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Protocols in ecological and environmental plant physiology

 

Article << Previous     |     Next >>   Contents Vol 35(7)

Photoprotection of PSII in Hawaiian lobeliads from diverse light environments

Rebecca A. Montgomery A D, Guillermo Goldstein B, Thomas J. Givnish C

A Department of Forest Resources, University of Minnesota, Saint Paul, MN 55108, USA.
B Department of Biology, University of Miami, Miami, FL 33124, USA.
C Department of Botany, University of Wisconsin, Madison, WI 53706, USA.
D Corresponding author. Email: rebeccam@umn.edu
 
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Abstract

Excess irradiance can reduce the quantum yield of photosynthesis via photoprotective energy dissipation, inactivation or downregulation of PSII. We examined variation in photoprotection as part of a study of adaptive radiation in photosynthetic light responses by Hawaiian lobeliads. We measured the maximum efficiency of PSII (Fv/Fm) and recovery of Fv/Fm after high light stress in field populations of 11 lobeliad species and in four species growing under common-garden greenhouse conditions. Species showed no difference in Fv/Fm (0.82 ± 0.02 (mean ± s.e.)) or in their ability to recover from light stress under field conditions. Average recovery was 74 ± 1.4% within 1 h of removal of the stress suggesting that all species maintain the ability to recover from high light stress, at least in the short-term. In contrast, the results from the common-garden indicate that long-term exposure to high irradiance and associated higher temperatures can cause a sustained reduction in PSII function. Species showed decreased Fv/Fm and percentage recovery as treatment irradiance increased. Fv/Fm and percentage recovery were positively related to native habitat PFD across species, suggesting that there has been a diversification in high light tolerance, with species from sunnier environments better able to avoid sustained declines in PSII function.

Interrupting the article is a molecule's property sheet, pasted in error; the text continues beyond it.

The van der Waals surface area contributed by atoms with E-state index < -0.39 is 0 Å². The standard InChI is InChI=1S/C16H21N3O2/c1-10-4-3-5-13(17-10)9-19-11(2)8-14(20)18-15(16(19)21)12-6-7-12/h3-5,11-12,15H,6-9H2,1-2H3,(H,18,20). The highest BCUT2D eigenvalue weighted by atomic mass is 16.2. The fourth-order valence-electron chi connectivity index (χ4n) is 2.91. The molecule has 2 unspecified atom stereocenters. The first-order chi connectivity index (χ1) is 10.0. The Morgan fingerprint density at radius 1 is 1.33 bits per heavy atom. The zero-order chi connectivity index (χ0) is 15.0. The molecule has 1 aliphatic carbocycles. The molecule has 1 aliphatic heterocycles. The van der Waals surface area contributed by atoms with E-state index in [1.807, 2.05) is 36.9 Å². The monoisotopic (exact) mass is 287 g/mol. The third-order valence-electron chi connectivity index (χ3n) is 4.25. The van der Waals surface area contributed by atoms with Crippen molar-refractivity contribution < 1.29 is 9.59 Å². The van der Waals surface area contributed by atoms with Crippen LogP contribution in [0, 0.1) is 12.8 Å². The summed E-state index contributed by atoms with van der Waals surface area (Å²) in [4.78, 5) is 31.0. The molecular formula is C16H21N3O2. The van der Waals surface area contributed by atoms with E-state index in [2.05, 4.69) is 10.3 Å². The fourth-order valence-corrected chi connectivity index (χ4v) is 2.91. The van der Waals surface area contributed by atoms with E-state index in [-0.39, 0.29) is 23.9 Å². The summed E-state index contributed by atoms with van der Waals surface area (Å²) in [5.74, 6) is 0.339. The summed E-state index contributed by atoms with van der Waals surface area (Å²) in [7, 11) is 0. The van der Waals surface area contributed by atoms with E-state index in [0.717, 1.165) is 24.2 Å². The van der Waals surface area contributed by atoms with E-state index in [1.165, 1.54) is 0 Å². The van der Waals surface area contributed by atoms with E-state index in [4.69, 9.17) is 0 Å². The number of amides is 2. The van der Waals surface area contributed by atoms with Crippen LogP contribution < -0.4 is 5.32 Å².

Keywords: adaptive radiation, chlorophyll fluorescence, common garden, non-photochemical quenching, photochemical reflectance index, xanthophyll-cycle pigments.


   
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